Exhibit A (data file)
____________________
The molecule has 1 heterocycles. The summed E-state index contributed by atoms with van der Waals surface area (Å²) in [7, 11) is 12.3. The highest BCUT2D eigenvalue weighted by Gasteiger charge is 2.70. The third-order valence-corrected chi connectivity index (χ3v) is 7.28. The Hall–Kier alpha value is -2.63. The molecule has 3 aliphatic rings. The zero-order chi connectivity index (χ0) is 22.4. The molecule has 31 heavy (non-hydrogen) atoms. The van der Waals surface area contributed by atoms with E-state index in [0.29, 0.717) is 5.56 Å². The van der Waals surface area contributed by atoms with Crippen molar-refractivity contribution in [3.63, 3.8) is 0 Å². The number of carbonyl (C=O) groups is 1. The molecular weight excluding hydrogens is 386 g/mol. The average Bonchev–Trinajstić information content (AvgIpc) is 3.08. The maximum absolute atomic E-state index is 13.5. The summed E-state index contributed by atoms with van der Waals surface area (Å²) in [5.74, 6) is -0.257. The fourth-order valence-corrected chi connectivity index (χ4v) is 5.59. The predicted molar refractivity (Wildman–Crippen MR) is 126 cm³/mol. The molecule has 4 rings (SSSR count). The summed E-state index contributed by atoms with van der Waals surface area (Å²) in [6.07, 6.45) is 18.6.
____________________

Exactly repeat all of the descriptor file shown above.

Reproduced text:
The molecule has 1 heterocycles. The summed E-state index contributed by atoms with van der Waals surface area (Å²) in [7, 11) is 12.3. The highest BCUT2D eigenvalue weighted by Gasteiger charge is 2.70. The third-order valence-corrected chi connectivity index (χ3v) is 7.28. The Hall–Kier alpha value is -2.63. The molecule has 3 aliphatic rings. The zero-order chi connectivity index (χ0) is 22.4. The molecule has 31 heavy (non-hydrogen) atoms. The van der Waals surface area contributed by atoms with E-state index in [0.29, 0.717) is 5.56 Å². The van der Waals surface area contributed by atoms with Crippen molar-refractivity contribution in [3.63, 3.8) is 0 Å². The number of carbonyl (C=O) groups is 1. The molecular weight excluding hydrogens is 386 g/mol. The average Bonchev–Trinajstić information content (AvgIpc) is 3.08. The maximum absolute atomic E-state index is 13.5. The summed E-state index contributed by atoms with van der Waals surface area (Å²) in [5.74, 6) is -0.257. The fourth-order valence-corrected chi connectivity index (χ4v) is 5.59. The predicted molar refractivity (Wildman–Crippen MR) is 126 cm³/mol. The molecule has 4 rings (SSSR count). The summed E-state index contributed by atoms with van der Waals surface area (Å²) in [6.07, 6.45) is 18.6.